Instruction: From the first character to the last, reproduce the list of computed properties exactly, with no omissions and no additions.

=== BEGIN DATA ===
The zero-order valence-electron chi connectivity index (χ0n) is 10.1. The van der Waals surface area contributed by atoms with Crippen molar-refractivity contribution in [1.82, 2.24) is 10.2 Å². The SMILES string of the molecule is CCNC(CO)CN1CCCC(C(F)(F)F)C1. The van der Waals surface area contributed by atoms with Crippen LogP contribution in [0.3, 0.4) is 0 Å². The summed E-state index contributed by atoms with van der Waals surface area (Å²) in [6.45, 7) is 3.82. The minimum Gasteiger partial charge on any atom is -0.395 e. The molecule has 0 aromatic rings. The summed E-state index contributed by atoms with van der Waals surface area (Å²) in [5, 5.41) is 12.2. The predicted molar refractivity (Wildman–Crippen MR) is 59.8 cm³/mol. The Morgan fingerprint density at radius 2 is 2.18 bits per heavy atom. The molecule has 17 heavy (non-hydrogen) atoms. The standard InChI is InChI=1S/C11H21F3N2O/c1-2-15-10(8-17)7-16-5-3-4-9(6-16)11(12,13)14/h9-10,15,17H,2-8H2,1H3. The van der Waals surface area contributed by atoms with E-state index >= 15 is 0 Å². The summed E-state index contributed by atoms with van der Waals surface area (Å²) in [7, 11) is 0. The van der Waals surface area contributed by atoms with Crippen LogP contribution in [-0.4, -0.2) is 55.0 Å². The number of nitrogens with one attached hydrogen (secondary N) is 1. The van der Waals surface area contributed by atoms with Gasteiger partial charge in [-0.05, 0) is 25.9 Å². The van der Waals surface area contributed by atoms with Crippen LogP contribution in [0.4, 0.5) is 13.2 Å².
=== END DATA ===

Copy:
The zero-order valence-electron chi connectivity index (χ0n) is 10.1. The van der Waals surface area contributed by atoms with Crippen molar-refractivity contribution in [1.82, 2.24) is 10.2 Å². The SMILES string of the molecule is CCNC(CO)CN1CCCC(C(F)(F)F)C1. The van der Waals surface area contributed by atoms with Crippen LogP contribution in [0.3, 0.4) is 0 Å². The summed E-state index contributed by atoms with van der Waals surface area (Å²) in [6.45, 7) is 3.82. The minimum Gasteiger partial charge on any atom is -0.395 e. The molecule has 0 aromatic rings. The summed E-state index contributed by atoms with van der Waals surface area (Å²) in [5, 5.41) is 12.2. The predicted molar refractivity (Wildman–Crippen MR) is 59.8 cm³/mol. The Morgan fingerprint density at radius 2 is 2.18 bits per heavy atom. The molecule has 17 heavy (non-hydrogen) atoms. The standard InChI is InChI=1S/C11H21F3N2O/c1-2-15-10(8-17)7-16-5-3-4-9(6-16)11(12,13)14/h9-10,15,17H,2-8H2,1H3. The van der Waals surface area contributed by atoms with E-state index >= 15 is 0 Å². The summed E-state index contributed by atoms with van der Waals surface area (Å²) in [7, 11) is 0. The van der Waals surface area contributed by atoms with Crippen LogP contribution in [-0.4, -0.2) is 55.0 Å². The number of nitrogens with one attached hydrogen (secondary N) is 1. The van der Waals surface area contributed by atoms with Gasteiger partial charge in [-0.05, 0) is 25.9 Å². The van der Waals surface area contributed by atoms with Crippen LogP contribution in [0.4, 0.5) is 13.2 Å².